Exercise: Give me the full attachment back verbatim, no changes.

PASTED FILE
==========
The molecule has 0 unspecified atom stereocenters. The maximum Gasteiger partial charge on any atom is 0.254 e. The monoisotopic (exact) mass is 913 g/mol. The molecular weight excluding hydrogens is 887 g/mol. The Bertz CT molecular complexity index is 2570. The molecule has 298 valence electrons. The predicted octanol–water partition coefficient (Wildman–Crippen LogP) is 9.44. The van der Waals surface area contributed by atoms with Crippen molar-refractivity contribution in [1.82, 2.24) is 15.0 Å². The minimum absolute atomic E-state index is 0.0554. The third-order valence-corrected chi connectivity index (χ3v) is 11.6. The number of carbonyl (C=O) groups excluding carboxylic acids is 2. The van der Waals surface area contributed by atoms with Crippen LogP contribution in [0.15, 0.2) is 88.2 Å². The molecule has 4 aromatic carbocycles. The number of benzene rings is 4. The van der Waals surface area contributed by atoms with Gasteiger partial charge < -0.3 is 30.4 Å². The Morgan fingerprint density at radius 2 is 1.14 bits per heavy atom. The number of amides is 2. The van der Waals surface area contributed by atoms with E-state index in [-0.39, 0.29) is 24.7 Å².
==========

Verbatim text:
The molecule has 0 unspecified atom stereocenters. The maximum Gasteiger partial charge on any atom is 0.254 e. The monoisotopic (exact) mass is 913 g/mol. The molecular weight excluding hydrogens is 887 g/mol. The Bertz CT molecular complexity index is 2570. The molecule has 298 valence electrons. The predicted octanol–water partition coefficient (Wildman–Crippen LogP) is 9.44. The van der Waals surface area contributed by atoms with Crippen molar-refractivity contribution in [1.82, 2.24) is 15.0 Å². The minimum absolute atomic E-state index is 0.0554. The third-order valence-corrected chi connectivity index (χ3v) is 11.6. The number of carbonyl (C=O) groups excluding carboxylic acids is 2. The van der Waals surface area contributed by atoms with Crippen LogP contribution in [0.15, 0.2) is 88.2 Å². The molecule has 4 aromatic carbocycles. The number of benzene rings is 4. The van der Waals surface area contributed by atoms with Gasteiger partial charge < -0.3 is 30.4 Å². The Morgan fingerprint density at radius 2 is 1.14 bits per heavy atom. The number of amides is 2. The van der Waals surface area contributed by atoms with E-state index in [-0.39, 0.29) is 24.7 Å².